@robot Still I am not clear about the role of Jordan algebra structure. If you will omit this word and just write matrices A^t=A , norm Tr(A^2)... nothing changes.. Any way thank you for yours answer, it useful (at least for me). – Alexander Chervov May 16 '12 at 12:00
I do not know of a nice direct way to connect Jordan algebra structure and the geometry of the projective space. In the octonionic case, the incidence relation is given by the cross product which can be expressed in terms of Jordan product and traces. (See – Vít Tuček May 16 '12 at 12:05
You are right, the conditions $\overline{A}^t=A$ and being of rank one and trace one are sufficient to define the projective space and its metric. The Jordan multiplication lurks in the background, because - at least in the octonionic case - the group of isometries is the group of automorphisms of the Jordan algebra. – Vít Tuček May 16 '12 at 12:08
Is the condition $\overline{A}^{T}=A$ here because these matrices preserve $H$-inner product? Is there any connection between $Sp(n)$ and and $J_{n}(H)$? – Mirjana May 17 '12 at 9:33

(Perhaps my answer will be too general for your purposes.)

The description of the projective space that you mention, is only one special case of a very general construction (due to O. Loos) of a projective space from a Jordan pair, which is a pair of vector spaces $(V^+, V^-)$ equipped with certain quadratic operators. The notion of a Jordan pair generalizes the notion of a Jordan algebra, in the sense that any Jordan algebra $J$ can be made into a Jordan pair (but the converse is not true).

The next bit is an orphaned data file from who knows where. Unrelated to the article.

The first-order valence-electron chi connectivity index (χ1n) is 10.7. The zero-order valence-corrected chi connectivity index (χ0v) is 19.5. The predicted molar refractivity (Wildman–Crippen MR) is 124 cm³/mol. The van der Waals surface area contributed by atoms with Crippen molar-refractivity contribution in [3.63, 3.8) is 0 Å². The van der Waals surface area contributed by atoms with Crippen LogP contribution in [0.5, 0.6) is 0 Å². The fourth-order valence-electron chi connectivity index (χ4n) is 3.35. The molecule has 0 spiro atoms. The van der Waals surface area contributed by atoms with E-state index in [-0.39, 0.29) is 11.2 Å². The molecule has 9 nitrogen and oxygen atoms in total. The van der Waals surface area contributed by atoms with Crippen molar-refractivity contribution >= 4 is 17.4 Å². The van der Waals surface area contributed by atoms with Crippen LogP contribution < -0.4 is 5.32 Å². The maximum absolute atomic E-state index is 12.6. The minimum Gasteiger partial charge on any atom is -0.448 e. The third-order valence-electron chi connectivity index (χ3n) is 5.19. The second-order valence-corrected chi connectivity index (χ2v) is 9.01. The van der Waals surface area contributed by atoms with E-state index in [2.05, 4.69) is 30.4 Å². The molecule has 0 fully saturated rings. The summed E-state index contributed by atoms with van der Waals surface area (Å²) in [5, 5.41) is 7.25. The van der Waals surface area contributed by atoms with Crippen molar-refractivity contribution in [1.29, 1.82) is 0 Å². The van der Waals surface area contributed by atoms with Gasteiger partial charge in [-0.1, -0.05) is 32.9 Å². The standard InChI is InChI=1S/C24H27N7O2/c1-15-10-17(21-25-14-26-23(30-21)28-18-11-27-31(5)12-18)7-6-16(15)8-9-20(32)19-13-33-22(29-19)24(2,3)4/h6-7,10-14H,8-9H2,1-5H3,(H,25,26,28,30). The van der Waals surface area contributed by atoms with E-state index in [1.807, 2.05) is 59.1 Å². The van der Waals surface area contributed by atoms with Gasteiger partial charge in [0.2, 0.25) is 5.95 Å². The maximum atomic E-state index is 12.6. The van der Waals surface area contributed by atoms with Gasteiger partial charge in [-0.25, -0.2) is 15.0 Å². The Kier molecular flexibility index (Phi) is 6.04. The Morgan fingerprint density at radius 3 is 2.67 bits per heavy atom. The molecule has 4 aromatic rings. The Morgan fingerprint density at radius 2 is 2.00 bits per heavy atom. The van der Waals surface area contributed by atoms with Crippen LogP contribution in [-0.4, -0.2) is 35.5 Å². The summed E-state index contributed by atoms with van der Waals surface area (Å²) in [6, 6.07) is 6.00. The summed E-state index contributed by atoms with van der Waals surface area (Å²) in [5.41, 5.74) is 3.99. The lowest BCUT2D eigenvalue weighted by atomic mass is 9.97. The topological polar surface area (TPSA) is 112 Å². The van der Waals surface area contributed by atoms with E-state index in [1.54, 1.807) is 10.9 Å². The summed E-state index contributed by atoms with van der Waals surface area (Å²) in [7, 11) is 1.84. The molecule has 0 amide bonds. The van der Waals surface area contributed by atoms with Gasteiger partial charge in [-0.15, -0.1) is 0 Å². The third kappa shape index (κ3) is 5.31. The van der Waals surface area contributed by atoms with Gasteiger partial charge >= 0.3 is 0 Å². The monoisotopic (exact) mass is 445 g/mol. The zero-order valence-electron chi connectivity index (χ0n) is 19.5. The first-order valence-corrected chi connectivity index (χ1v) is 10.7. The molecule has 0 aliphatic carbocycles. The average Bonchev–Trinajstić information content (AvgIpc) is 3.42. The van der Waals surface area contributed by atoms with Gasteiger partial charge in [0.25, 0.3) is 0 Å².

If $V = (V^+, V^-)$ is such a Jordan pair, then the projective space $X(V)$ of $V$ is the quotient of $V^+ \times V^-$ by projective equivalence, defined as $$ (x, y) \sim (x', y') \iff (x, y - y') \text{ is quasi-invertible, and } x' = x^{y-y'}, $$ where $x^{y-y'}$ denotes the quasi-inverse of the pair $(x, y-y')$.

In the case where $V$ is the Jordan pair arising from the Jordan algebra of hermitian matrices over any skew field $D$ (of which $D = \mathbb{H}$ is just a particular case), the projective space $X(V)$ is the classical projective space coordinatized by the skew field $D$.

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what is "projective space" ? Some nice manifold ? Symmetric space ? homogeneous space ? – Alexander Chervov May 16 '12 at 12:29
For general fields, it's just an algebraic object, but for instance if $k = \mathbb{C}$, then one obtains the compact hermitian symmetric spaces. – Tom De Medts May 16 '12 at 12:33
@Tom thank you ! Do all compact hermitian spaces can be obtained in this way ? – Alexander Chervov May 16 '12 at 13:00
I guess so (but I'm not very familiar with symmetric spaces though). You might be interested in the lecture notes "Jordan pairs and bounded symmetric domains" by O. Loos, available on the website – Tom De Medts May 16 '12 at 13:10